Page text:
…and The Social Network is a very artistic film, no doubt. David Fincher (Fight Club, The Strange Case of Benjamin Button) has been solidified as an artistic and inspired filmmaker, and The Social Network simply adds to his now extensive resume. Coupled with Aaron Sorkin’s staccato-like and incredibly witty and authentic dialogue, The Social Network stands head and shoulders above its box office competition and easily makes its own case for Oscar consideration. Fincher is a master at capturing the darkness of human isolation, not just in the portrayals he coaxes out of his actors, but in the very atmosphere and surroundings he creates by way of setting, lighting, and staging. The simple opening sequence shot of Eisenberg (as Zuckerberg) running, as opposed to everyone else’s strolling gait, up the wet steps of one of Harvard’s many cement stairways leading to what could be any number of academic buildings or housings during a Fall night where the turning leaves float down and are tussled by the wind conveys atmospherically the damp loneliness that must be weighing down his beer dampened mind. Later on, the dark circles that Fincher’s cameras capture so effectively on Eisenberg’s face as he mulls over the loss of his best friend, and is subsequently jarred by Timberlake’s call from the police station to inform him of his cocaine bust, tell the story of Zuckerberg’s mental state. Not since Edward Norton’s portrayal of the sleep deprived protagonist (Tyler Durden) of another of Fincher’s directorial tales of isolation and the need to make connections while attempting to reinvent oneself (Fight Club) have we seen so effectively portrayed the toll such isolation and mental stress takes on a person.
As artistic as the film is visually and directorially, it is a very artfully acted film as well. Eisenberg, with his portrayal of the film’s version of Zuckerberg has taken his career, and his skill, to the next level. I mention him in the same breath as Edward Norton, not lightly, but seriously. Fincher might be a master at capturing the pain in a trot and in the look on the face of his subject, but the actor must create the image, and visage, that the director must catch. Eisenberg does this powerfully and seemingly effortlessly. Andrew Garfield as Zuckerberg’s one time best friend Eduardo Saverin just as effortlessly conveys the tempered youthful exuberance and maturity of a young man of means, honor, and heart. Armie Hammer, in a brilliant portrayal of the Winklevoss twins captures in the two all that is great and deplorable about Harvard the institution and its type of privileged, or self deludingly privileged, student and atmosphere. Justin Timberlake, who portrays what can be considered the film’s only villain, Napster founder Sean Parker, delivers a simply brilliant portrayal which captures all the swarmy, yet appealing, charm of a user and conniver.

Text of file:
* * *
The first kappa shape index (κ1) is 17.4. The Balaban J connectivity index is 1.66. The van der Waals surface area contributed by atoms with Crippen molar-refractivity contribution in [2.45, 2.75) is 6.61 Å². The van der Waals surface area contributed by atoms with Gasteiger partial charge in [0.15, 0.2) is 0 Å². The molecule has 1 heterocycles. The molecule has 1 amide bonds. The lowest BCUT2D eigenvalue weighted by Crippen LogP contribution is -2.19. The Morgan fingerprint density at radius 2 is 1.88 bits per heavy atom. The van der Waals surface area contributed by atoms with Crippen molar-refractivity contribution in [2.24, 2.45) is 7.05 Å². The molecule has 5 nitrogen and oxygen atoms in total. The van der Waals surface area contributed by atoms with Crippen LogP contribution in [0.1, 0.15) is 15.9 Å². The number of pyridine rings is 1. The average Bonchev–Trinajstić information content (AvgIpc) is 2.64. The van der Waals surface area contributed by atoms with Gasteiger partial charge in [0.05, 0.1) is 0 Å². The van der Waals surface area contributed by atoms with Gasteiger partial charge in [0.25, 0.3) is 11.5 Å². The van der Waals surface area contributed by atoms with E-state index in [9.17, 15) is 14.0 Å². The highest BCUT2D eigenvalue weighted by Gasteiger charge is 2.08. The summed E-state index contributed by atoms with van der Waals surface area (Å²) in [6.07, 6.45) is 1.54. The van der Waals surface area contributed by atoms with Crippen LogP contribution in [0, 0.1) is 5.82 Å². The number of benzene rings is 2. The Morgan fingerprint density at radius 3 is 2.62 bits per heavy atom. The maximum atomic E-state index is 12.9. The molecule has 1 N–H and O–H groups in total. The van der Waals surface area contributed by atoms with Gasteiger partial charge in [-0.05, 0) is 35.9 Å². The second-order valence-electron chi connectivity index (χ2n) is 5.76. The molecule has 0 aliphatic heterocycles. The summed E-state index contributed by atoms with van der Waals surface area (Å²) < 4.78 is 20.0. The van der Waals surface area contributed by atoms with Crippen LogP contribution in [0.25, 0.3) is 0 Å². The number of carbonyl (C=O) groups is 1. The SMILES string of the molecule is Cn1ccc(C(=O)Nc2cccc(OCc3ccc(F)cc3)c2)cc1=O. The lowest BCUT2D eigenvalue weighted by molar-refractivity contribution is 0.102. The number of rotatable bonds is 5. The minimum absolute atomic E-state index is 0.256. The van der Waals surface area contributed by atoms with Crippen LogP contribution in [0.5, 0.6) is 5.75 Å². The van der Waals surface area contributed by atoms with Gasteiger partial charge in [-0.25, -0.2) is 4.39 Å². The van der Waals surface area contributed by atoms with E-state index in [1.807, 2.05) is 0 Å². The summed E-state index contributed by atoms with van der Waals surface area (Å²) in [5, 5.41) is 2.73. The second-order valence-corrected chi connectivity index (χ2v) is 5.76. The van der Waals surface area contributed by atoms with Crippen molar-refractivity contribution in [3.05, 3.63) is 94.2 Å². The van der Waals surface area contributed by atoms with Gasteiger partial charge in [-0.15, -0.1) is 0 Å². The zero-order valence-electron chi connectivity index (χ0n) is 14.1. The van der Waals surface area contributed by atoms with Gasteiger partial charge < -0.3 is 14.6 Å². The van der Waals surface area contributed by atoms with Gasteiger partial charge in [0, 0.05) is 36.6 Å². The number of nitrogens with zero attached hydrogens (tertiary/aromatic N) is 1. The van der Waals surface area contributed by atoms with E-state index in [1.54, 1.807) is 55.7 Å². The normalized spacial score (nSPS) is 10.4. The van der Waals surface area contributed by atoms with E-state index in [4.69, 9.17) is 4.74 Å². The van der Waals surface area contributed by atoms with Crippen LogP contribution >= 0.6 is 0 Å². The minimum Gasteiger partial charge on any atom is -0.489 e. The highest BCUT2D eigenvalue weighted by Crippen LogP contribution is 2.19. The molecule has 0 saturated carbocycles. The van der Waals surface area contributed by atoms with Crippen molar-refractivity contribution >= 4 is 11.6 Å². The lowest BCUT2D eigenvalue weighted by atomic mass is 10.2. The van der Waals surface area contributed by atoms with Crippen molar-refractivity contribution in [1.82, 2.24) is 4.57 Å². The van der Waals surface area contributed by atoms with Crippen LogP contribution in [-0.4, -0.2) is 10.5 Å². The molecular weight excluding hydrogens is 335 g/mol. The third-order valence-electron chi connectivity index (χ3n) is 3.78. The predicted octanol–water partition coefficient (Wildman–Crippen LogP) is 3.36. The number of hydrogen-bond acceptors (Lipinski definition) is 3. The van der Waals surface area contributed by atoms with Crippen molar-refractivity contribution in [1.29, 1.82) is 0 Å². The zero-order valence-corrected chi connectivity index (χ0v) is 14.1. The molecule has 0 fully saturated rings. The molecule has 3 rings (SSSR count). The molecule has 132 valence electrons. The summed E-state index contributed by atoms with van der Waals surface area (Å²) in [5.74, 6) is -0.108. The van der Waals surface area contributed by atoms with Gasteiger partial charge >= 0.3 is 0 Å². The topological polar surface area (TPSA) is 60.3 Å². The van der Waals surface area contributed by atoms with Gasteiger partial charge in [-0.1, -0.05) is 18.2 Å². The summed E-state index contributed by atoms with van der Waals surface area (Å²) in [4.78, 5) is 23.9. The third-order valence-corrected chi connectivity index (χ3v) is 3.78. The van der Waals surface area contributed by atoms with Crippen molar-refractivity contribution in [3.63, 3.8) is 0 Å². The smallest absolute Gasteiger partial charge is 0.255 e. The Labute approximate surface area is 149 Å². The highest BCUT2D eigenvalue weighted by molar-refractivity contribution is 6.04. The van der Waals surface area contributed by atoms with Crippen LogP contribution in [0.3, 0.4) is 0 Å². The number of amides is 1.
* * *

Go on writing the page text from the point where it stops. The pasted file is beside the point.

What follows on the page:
Finally, the master of the musical portrayal of isolation, anxiety, and the lack of human connectedness, Trent Reznor, creator, performer, and composer of one of the most influential and artistic (digitally and otherwise) musical projects of all time: Nine Inch Nails creates (with collaborator Atticus Ross) one of the most fitting soundtracks ever produced for a film. Reznor’s signature haunting piano coupled with the oddly moaning sound of his digitally washed guitar delivers a powerfully and painfully dark sonic incarnation of the disconnected soul of the isolated.
For a story that can’t be described as having a happy ending (even if it doesn’t have a particularly sad ending) one can come away from The Social Network, and the Facebook experience by extension, with the comforting thought that no matter how disconnected we become from each other, digitally, generationally, intellectually, or spiritually, men and women have dealt with these types of isolations from one another and their essences for eons, way before the creation of Facebook, and we have overcome them. Men and women will do so again, and history has shown that we don’t necessarily need another Facebook to do so.
Rating: 10 /10